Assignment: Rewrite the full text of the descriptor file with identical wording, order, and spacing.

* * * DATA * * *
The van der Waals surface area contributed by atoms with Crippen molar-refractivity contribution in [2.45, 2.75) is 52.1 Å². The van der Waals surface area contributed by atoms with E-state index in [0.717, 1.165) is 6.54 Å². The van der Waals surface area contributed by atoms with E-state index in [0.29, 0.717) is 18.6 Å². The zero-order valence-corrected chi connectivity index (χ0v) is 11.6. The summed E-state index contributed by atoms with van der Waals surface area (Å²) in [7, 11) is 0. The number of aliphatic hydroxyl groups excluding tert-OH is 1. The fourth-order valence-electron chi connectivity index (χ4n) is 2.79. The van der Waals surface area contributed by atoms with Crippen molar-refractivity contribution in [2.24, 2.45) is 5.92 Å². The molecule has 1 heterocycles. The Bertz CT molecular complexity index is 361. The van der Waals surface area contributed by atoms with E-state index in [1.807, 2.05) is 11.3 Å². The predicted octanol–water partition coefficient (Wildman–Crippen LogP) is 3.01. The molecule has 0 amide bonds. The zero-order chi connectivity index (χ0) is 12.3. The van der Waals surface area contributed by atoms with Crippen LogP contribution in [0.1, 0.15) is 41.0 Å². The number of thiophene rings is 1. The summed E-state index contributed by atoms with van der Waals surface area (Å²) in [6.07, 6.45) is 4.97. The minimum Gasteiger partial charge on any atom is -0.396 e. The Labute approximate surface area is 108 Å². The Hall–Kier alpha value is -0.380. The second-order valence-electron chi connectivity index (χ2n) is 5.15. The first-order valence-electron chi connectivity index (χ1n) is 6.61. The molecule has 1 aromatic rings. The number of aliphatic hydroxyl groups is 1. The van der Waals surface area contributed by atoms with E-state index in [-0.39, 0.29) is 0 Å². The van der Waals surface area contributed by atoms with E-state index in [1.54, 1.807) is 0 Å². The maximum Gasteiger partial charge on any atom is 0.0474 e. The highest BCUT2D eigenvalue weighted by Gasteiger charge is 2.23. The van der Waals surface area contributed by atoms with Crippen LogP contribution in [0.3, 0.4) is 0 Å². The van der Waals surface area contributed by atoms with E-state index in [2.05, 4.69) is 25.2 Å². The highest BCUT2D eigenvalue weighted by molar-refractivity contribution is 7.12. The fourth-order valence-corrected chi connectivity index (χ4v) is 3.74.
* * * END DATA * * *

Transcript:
The van der Waals surface area contributed by atoms with Crippen molar-refractivity contribution in [2.45, 2.75) is 52.1 Å². The van der Waals surface area contributed by atoms with E-state index in [0.717, 1.165) is 6.54 Å². The van der Waals surface area contributed by atoms with E-state index in [0.29, 0.717) is 18.6 Å². The zero-order valence-corrected chi connectivity index (χ0v) is 11.6. The summed E-state index contributed by atoms with van der Waals surface area (Å²) in [7, 11) is 0. The number of aliphatic hydroxyl groups excluding tert-OH is 1. The fourth-order valence-electron chi connectivity index (χ4n) is 2.79. The van der Waals surface area contributed by atoms with Crippen molar-refractivity contribution in [2.24, 2.45) is 5.92 Å². The molecule has 1 heterocycles. The Bertz CT molecular complexity index is 361. The van der Waals surface area contributed by atoms with E-state index in [1.807, 2.05) is 11.3 Å². The predicted octanol–water partition coefficient (Wildman–Crippen LogP) is 3.01. The molecule has 0 amide bonds. The zero-order chi connectivity index (χ0) is 12.3. The van der Waals surface area contributed by atoms with Crippen LogP contribution in [0.1, 0.15) is 41.0 Å². The number of thiophene rings is 1. The summed E-state index contributed by atoms with van der Waals surface area (Å²) in [6.07, 6.45) is 4.97. The minimum Gasteiger partial charge on any atom is -0.396 e. The Labute approximate surface area is 108 Å². The Hall–Kier alpha value is -0.380. The second-order valence-electron chi connectivity index (χ2n) is 5.15. The first-order valence-electron chi connectivity index (χ1n) is 6.61. The molecule has 1 aromatic rings. The number of aliphatic hydroxyl groups is 1. The van der Waals surface area contributed by atoms with E-state index in [-0.39, 0.29) is 0 Å². The van der Waals surface area contributed by atoms with E-state index in [1.54, 1.807) is 0 Å². The maximum Gasteiger partial charge on any atom is 0.0474 e. The highest BCUT2D eigenvalue weighted by Gasteiger charge is 2.23. The van der Waals surface area contributed by atoms with Crippen LogP contribution in [0.3, 0.4) is 0 Å². The van der Waals surface area contributed by atoms with E-state index in [2.05, 4.69) is 25.2 Å². The highest BCUT2D eigenvalue weighted by molar-refractivity contribution is 7.12. The fourth-order valence-corrected chi connectivity index (χ4v) is 3.74.